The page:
Red-tagging at core of abuse by Philippine government
November 22, 2023
Editor’s note: Red-tagging is the act of labeling, branding, naming, and accusing individuals and/or organizations of being left-leaning, subversives, communists or terrorists. It’s a strategy used by state agents, particularly law enforcement agencies and the military, against those perceived to be “threats” or “enemies of the State.”
Red-tagging and other human rights violations are done systematically in the Philippines, according to Filipino human rights advocate Jimarie Snap Mabanta.
It was a key message to her audiences as she traveled the U.S. this past summer embarking on a six-city, two-week tour that included Los Angeles; San Francisco; New York; Washington, D.C.; Philadelphia; and Chicago.
Snap Mabanta works in the Ecumenical Education and Nurture unit of the National Council of Churches in the Philippines (NCCP), a unit that focuses on concerns related to women, youth and children. Central to all NCCP’s work is respect of human rights and dignity and being a witness of Christian solidarity toward the transformation of church and society.
The PC(USA) has been a consistent partner of the NCCP in its migration and human rights work. Last year the 225th General Assembly of the Presbyterian Church (U.S.A.) voted in favor of an overture promoting human rights in the Philippines, and provided financial support for this summer’s tour, which was a collaboration among the International Coalition for the Human Rights in the Philippines (ICHRP), NCCP and the PC(USA).
Snap Mabanta’s visit to the U.S. not only brought awareness to the human rights violations to American audiences but also reinforced to herself the severity of the problem in her native country.
“When I was in the U.S. I realized how complex the human rights situation is in the Philippines. Every day, something is happening — either someone gets arrested, jailed, forcibly abducted or even killed,” said Snap Mabanta. “During the course of my speaking tour I had to revise and update my working manuscript. Otherwise, it would have become ‘history’ and irrelevant in these fast-paced times.”
Sectoral leaders and indigenous and community leaders being named terrorists by the Philippine Anti-Terrorism Council was one example cited. But Snap acknowledged the systemic human rights abuses that red-tagging begets has been increasing since 2017, when former President Rodrigo Duterte unilaterally terminated the peace negotiations between the government of the Republic of the Philippines and the National Democratic Front of the Philippines.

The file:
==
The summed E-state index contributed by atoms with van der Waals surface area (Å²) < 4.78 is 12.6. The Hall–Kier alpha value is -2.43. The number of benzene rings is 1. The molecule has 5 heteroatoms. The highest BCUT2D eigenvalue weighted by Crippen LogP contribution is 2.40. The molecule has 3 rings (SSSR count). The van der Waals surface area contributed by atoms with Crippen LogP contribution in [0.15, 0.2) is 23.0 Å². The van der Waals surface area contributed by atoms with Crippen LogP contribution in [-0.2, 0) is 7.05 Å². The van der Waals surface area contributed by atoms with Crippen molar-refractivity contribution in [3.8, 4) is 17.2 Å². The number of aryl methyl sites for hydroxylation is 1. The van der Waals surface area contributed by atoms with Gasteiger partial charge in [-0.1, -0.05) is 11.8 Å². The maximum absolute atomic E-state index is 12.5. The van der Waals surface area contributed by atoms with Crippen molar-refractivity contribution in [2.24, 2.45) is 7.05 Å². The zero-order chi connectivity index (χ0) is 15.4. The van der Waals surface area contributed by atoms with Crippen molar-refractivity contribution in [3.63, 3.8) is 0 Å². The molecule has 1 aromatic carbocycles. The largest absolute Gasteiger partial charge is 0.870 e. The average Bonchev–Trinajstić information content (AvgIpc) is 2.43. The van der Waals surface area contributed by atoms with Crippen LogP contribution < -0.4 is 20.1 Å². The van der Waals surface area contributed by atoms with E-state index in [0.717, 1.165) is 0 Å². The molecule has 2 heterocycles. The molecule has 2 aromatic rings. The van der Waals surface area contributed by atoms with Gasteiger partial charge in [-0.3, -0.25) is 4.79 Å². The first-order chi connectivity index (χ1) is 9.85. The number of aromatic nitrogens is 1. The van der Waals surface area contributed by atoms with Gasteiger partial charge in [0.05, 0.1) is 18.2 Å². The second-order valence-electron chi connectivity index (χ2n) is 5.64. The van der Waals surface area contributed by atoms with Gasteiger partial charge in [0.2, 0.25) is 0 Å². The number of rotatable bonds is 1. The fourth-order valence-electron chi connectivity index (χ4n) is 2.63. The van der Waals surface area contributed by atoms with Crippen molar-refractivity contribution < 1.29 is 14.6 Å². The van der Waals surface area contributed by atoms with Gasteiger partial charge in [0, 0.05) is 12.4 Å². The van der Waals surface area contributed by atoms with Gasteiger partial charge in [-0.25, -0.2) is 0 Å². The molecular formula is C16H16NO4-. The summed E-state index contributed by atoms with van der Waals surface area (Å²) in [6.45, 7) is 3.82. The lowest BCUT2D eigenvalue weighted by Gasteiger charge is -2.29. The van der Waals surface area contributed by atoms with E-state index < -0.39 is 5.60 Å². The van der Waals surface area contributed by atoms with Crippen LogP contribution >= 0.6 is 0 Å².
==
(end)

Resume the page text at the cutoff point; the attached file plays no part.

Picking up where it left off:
“People’s legitimate demands for better conditions are met with suppression and violence resulting in human rights violations on the ground,” said Snap Mibanta. “Aside from drug-related killings, terrorist labelling by the government of known critics — such as progressive civil society organizations, churches and activists that are serving and working with the poorest of the poor — has become more threatening.”
She shared statistics to support her argument that with the creation of the National Task Force to End Local Communist Armed Conflict, red-tagging (including surveillance, labeling of progressive groups and vilification) has become systematic.
A report by the U.S.-based Armed Conflict Location & Event Data Project recorded nearly 50 red-tagging-related violent events targeting civilians dispersed throughout the country between 2020 and June 2023. This includes events where a person is physically harmed or killed but does not include cases of arrests, imprisonment or other intimidation.
According to the Philippine-based human rights group Karapatan, there were 60 victims of extrajudicial killings, eight victims of enforced disappearances, and 11 victims of torture among human rights defenders and activists since President Bongbong Marcos Jr. assumed office in June 2022.
Snap Mibanta said U.S. policy plays a role in the ongoing human rights violations by the Philippine government. While in Washington, D.C., she lobbied Congress on the Philippine Human Rights Act, a congressional bill that seeks to suspend U.S. military aid until specific human rights conditions are met.
She holds an optimistic vision that a just and enduring peace is still possible.
“My vision is like that of what Jesus Christ promised — peace based on justice. For the NCCP, peace with justice means people living sustainably in their communities without fear or threat to their lives and livelihood.”
To watch a video clip of Jimarie Snap Mabanta speaking to activists in Chicago during her U.S. tour, click here.
Scott O’Neill, Communications Strategist, Presbyterian Mission Agency
Today’s Focus: Jimarie Snap Mabanta, human rights advocate
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